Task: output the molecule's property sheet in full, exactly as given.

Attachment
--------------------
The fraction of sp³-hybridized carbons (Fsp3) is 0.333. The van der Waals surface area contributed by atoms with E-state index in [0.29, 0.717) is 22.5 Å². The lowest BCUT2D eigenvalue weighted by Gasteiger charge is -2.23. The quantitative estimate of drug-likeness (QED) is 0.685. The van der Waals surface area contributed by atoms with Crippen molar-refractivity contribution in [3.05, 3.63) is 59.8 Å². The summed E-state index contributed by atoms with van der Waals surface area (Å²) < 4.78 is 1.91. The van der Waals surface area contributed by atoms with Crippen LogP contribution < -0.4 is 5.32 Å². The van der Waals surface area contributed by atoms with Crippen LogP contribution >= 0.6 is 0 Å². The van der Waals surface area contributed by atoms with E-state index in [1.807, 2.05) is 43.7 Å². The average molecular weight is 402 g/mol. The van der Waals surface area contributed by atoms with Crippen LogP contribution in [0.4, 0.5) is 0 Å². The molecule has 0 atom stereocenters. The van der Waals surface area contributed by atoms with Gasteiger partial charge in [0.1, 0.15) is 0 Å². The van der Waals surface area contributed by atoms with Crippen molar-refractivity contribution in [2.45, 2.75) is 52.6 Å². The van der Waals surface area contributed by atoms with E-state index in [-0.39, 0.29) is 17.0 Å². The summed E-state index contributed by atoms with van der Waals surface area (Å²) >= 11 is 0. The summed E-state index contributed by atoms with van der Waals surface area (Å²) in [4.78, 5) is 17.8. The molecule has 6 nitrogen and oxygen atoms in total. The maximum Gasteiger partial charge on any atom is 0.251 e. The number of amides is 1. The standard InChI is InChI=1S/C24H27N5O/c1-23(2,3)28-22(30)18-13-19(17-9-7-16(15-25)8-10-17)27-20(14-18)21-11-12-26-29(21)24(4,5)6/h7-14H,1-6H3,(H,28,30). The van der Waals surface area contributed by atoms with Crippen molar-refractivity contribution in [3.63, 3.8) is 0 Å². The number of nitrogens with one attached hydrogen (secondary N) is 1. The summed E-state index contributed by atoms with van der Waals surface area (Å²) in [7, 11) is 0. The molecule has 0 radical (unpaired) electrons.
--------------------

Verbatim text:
The fraction of sp³-hybridized carbons (Fsp3) is 0.333. The van der Waals surface area contributed by atoms with E-state index in [0.29, 0.717) is 22.5 Å². The lowest BCUT2D eigenvalue weighted by Gasteiger charge is -2.23. The quantitative estimate of drug-likeness (QED) is 0.685. The van der Waals surface area contributed by atoms with Crippen molar-refractivity contribution in [3.05, 3.63) is 59.8 Å². The summed E-state index contributed by atoms with van der Waals surface area (Å²) < 4.78 is 1.91. The van der Waals surface area contributed by atoms with Crippen LogP contribution < -0.4 is 5.32 Å². The van der Waals surface area contributed by atoms with Crippen LogP contribution >= 0.6 is 0 Å². The van der Waals surface area contributed by atoms with E-state index in [1.807, 2.05) is 43.7 Å². The average molecular weight is 402 g/mol. The van der Waals surface area contributed by atoms with Crippen LogP contribution in [0.4, 0.5) is 0 Å². The molecule has 0 atom stereocenters. The van der Waals surface area contributed by atoms with Gasteiger partial charge in [0.1, 0.15) is 0 Å². The van der Waals surface area contributed by atoms with Crippen molar-refractivity contribution in [2.45, 2.75) is 52.6 Å². The van der Waals surface area contributed by atoms with E-state index in [-0.39, 0.29) is 17.0 Å². The summed E-state index contributed by atoms with van der Waals surface area (Å²) >= 11 is 0. The summed E-state index contributed by atoms with van der Waals surface area (Å²) in [4.78, 5) is 17.8. The molecule has 6 nitrogen and oxygen atoms in total. The maximum Gasteiger partial charge on any atom is 0.251 e. The number of amides is 1. The standard InChI is InChI=1S/C24H27N5O/c1-23(2,3)28-22(30)18-13-19(17-9-7-16(15-25)8-10-17)27-20(14-18)21-11-12-26-29(21)24(4,5)6/h7-14H,1-6H3,(H,28,30). The van der Waals surface area contributed by atoms with Crippen molar-refractivity contribution in [3.63, 3.8) is 0 Å². The number of nitrogens with one attached hydrogen (secondary N) is 1. The summed E-state index contributed by atoms with van der Waals surface area (Å²) in [7, 11) is 0. The molecule has 0 radical (unpaired) electrons.